Saturday, October 24, 2009

Is there a better term than "medically unexplained symptoms"?

From Suzy Chapman

24 October 2009

An Editorial to watch out for in a forthcoming issue of the Journal of
Psychosomatic Research.

The In Press version is already available online (purchase required).

[Current issue is Volume 67, Issue 5, Pages A1-A4, 367-466 (November 2009)]

Journal of Psychosomatic Research

In Press

Is there a better term than "Medically unexplained symptoms"?



Copyright © 2009 Published by Elsevier Inc.

References and further reading may be available for this article. To view
references and further reading you must purchase this article.


Francis Creed a, Elspeth Guthrie a, Per Fink b, Peter Henningsen c,
Winfried Rief d, Michael Sharpe e and Peter White f

a University of Manchester, Manchester, UK
b University Hospital Aarhus, Denmark
c Technical University, Munich Germany
d University of Marburg, Germany
e University of Edinburgh, UK
f Queen Mary University of London, UK

Received 24 August 2009; revised 24 August 2009; accepted 7 September 2009.
Available online 17 October 2009.

Article Outline


"Medically unexplained symptoms" - one advantage, but many reasons to
discontinue use of the term

Criteria to judge the value of alternative terms for "medically unexplained

Terms suggested as alternatives for "medically unexplained symptoms"

Implications for treatment

Implications for DSM-V and ICD-11





Francis Creed is Co-Editor of the Journal of Psychosomatic Research.

Francis Creed, Per Fink, Peter Henningsen and Winfried Rief were all
members of the international CISSD Project, (Principal Administrators:
Action for M.E., Co-ordinator: Dr Richard Sykes, now engaged in the "London
MUPSS Project" in association with the Institute of Psychiatry).
Michael Sharpe was the UK Chair of the CISSD Project.

Michael Sharpe and Francis Creed have been members of the APA's DSM-V
Somatic Distress Disorders Work Group since 2007.

Francis Creed (UK), Peter Henningsen (Germany) and Per Fink (Denmark) are
the co-ordinators of European EACLPP MUS Work Group.

Francis Creed and Peter Henningsen were the authors of "A white paper of
the EACLPP Medically Unexplained Symptoms study group - Patients with
medically unexplained symptoms and somatisation - a challenge for European
health care systems", January 2009.  Draft white paper here:

Per Fink is a member of the Danish Working Group on Chronic Fatigue
Syndrome, established in August 2008 and expected to complete its work in
spring 2009.

DSM-V is anticipated to be finalised in May 2012; field trials were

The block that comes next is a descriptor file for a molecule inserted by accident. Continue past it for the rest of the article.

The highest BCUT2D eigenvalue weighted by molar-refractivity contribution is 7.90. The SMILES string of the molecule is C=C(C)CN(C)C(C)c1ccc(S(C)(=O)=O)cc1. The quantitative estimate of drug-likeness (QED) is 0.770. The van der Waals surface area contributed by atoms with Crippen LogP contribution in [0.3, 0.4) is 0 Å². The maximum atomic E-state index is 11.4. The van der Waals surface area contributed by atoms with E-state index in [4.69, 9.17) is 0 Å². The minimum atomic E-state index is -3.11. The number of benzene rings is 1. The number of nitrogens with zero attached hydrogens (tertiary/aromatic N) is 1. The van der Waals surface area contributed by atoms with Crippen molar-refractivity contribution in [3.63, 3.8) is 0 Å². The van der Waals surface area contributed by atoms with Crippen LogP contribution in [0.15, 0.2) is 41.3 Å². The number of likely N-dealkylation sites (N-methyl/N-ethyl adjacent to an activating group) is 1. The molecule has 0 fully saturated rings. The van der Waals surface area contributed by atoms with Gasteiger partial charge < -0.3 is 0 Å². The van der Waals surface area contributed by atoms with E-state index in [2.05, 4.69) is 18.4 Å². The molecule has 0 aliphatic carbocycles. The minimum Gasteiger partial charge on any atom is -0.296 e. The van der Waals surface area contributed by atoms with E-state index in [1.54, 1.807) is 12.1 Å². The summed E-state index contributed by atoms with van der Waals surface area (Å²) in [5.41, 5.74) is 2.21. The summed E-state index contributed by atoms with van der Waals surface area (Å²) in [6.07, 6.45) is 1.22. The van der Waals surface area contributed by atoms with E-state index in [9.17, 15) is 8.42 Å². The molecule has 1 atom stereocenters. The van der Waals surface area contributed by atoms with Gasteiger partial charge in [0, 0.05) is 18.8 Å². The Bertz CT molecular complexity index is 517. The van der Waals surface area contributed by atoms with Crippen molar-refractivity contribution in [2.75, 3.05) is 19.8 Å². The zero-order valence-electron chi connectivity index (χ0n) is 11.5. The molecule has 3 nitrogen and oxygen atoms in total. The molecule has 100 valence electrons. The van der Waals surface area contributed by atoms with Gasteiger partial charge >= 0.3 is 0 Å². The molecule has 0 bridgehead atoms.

expected to start in October 2009.  No updates or reports have been
published by the APA's DSM-V Task Force or Work Groups since April 2009.

An Editorial: The proposed diagnosis of somatic symptom disorders in DSM-V
to replace somatoform disorders in DSM-IV - a preliminary report by DSM-V
Work Group members, Joel Dimsdale and Francis Creed on behalf of the DSM-V
Workgroup on Somatic Symptom Disorders. was published in the June 2009
issue of the Journal of Psychosomatic Research.

Full text of DSM-V WG preliminary report can be accessed here:

The International Advisory Group for the Revision of ICD-10 Mental and
Behavioural Disorders most recent meeting took place on 28 - 29 September.
It is anticipated that a Summary Report of the meeting will be available in
late November/December.

DSM-V and ICD-11 have committed as far as possible "to facilitate the
achievement of the highest possible extent of uniformity and harmonization
between ICD-11 mental and behavioural disorders and DSM-V disorders and
their diagnostic criteria" with the objective that "the WHO and APA should
make all attempts to ensure that in their core versions, the category
names, glossary descriptions and criteria are identical for ICD and DSM."

For detailed information on the proposed structure of ICD-11, the
Content Model and operation of iCAT, the collaborative authoring platform
through which the WHO will be revising ICD-10, please scrutinise key
documents on the ICD-11 Revision Google site:


Suzy Chapman
* * *
There are better terms, but you know doctors aren't going to agree to terms like "Doctor Lacks Adequate Knowledge".
It is much easier on their egos to blame the patient for having a couple screws loose than to admit the truth that "maybe I haven't figured out yet what's the right test for what you have".

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